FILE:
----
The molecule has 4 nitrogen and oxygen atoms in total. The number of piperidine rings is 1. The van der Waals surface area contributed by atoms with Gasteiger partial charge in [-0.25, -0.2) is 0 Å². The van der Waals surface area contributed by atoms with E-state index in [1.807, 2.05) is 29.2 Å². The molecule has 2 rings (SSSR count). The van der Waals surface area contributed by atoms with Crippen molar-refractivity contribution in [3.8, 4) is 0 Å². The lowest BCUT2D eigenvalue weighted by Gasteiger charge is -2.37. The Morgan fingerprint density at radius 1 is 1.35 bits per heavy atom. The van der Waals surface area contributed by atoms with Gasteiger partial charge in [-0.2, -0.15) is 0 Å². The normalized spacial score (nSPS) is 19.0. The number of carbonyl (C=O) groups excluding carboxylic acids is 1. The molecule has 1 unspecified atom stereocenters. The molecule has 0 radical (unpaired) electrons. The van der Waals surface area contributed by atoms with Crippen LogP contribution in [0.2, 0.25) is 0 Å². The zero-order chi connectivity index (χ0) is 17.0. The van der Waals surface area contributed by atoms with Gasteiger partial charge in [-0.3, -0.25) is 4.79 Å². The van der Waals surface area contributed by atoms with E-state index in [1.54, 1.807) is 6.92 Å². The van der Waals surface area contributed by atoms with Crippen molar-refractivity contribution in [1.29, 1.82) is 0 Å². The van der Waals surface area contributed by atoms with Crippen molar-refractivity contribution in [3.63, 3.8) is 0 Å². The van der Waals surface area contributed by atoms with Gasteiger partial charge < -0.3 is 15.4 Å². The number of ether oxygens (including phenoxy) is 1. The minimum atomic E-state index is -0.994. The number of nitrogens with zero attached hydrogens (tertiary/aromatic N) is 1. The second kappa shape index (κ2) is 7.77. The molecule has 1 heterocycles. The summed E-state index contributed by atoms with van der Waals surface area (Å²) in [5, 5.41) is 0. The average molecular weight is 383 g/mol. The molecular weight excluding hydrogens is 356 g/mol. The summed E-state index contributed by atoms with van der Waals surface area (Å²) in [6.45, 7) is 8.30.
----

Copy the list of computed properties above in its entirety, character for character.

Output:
The molecule has 4 nitrogen and oxygen atoms in total. The number of piperidine rings is 1. The van der Waals surface area contributed by atoms with Gasteiger partial charge in [-0.25, -0.2) is 0 Å². The van der Waals surface area contributed by atoms with E-state index in [1.807, 2.05) is 29.2 Å². The molecule has 2 rings (SSSR count). The van der Waals surface area contributed by atoms with Crippen molar-refractivity contribution in [3.8, 4) is 0 Å². The lowest BCUT2D eigenvalue weighted by Gasteiger charge is -2.37. The Morgan fingerprint density at radius 1 is 1.35 bits per heavy atom. The van der Waals surface area contributed by atoms with Gasteiger partial charge in [-0.2, -0.15) is 0 Å². The normalized spacial score (nSPS) is 19.0. The number of carbonyl (C=O) groups excluding carboxylic acids is 1. The molecule has 1 unspecified atom stereocenters. The molecule has 0 radical (unpaired) electrons. The van der Waals surface area contributed by atoms with Crippen LogP contribution in [0.2, 0.25) is 0 Å². The zero-order chi connectivity index (χ0) is 17.0. The van der Waals surface area contributed by atoms with Gasteiger partial charge in [-0.3, -0.25) is 4.79 Å². The van der Waals surface area contributed by atoms with E-state index in [1.54, 1.807) is 6.92 Å². The van der Waals surface area contributed by atoms with Crippen molar-refractivity contribution in [1.29, 1.82) is 0 Å². The van der Waals surface area contributed by atoms with Crippen molar-refractivity contribution in [3.63, 3.8) is 0 Å². The van der Waals surface area contributed by atoms with Gasteiger partial charge < -0.3 is 15.4 Å². The number of ether oxygens (including phenoxy) is 1. The minimum atomic E-state index is -0.994. The number of nitrogens with zero attached hydrogens (tertiary/aromatic N) is 1. The second kappa shape index (κ2) is 7.77. The molecule has 1 heterocycles. The summed E-state index contributed by atoms with van der Waals surface area (Å²) in [5, 5.41) is 0. The average molecular weight is 383 g/mol. The molecular weight excluding hydrogens is 356 g/mol. The summed E-state index contributed by atoms with van der Waals surface area (Å²) in [6.45, 7) is 8.30.